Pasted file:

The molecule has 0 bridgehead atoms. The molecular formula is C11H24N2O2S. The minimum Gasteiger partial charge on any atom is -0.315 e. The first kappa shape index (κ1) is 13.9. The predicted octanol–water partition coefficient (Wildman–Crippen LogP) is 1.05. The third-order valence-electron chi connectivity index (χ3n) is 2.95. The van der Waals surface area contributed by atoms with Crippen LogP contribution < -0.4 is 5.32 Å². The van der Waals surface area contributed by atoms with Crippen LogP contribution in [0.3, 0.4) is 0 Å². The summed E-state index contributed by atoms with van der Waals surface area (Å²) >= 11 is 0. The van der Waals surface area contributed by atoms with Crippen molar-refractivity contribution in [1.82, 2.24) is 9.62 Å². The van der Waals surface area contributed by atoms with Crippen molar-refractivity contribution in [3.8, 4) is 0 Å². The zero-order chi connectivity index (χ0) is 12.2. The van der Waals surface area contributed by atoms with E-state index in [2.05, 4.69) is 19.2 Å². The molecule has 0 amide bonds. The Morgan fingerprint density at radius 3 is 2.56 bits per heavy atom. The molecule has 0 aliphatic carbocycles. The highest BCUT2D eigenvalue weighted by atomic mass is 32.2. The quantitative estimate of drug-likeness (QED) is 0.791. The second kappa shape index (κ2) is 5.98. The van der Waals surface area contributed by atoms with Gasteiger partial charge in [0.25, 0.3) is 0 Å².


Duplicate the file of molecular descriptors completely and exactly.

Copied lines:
The molecule has 0 bridgehead atoms. The molecular formula is C11H24N2O2S. The minimum Gasteiger partial charge on any atom is -0.315 e. The first kappa shape index (κ1) is 13.9. The predicted octanol–water partition coefficient (Wildman–Crippen LogP) is 1.05. The third-order valence-electron chi connectivity index (χ3n) is 2.95. The van der Waals surface area contributed by atoms with Crippen LogP contribution < -0.4 is 5.32 Å². The van der Waals surface area contributed by atoms with Crippen LogP contribution in [0.3, 0.4) is 0 Å². The summed E-state index contributed by atoms with van der Waals surface area (Å²) >= 11 is 0. The van der Waals surface area contributed by atoms with Crippen molar-refractivity contribution in [1.82, 2.24) is 9.62 Å². The van der Waals surface area contributed by atoms with Crippen molar-refractivity contribution in [3.8, 4) is 0 Å². The zero-order chi connectivity index (χ0) is 12.2. The van der Waals surface area contributed by atoms with E-state index in [2.05, 4.69) is 19.2 Å². The molecule has 0 amide bonds. The Morgan fingerprint density at radius 3 is 2.56 bits per heavy atom. The molecule has 0 aliphatic carbocycles. The highest BCUT2D eigenvalue weighted by atomic mass is 32.2. The quantitative estimate of drug-likeness (QED) is 0.791. The second kappa shape index (κ2) is 5.98. The van der Waals surface area contributed by atoms with Gasteiger partial charge in [0.25, 0.3) is 0 Å².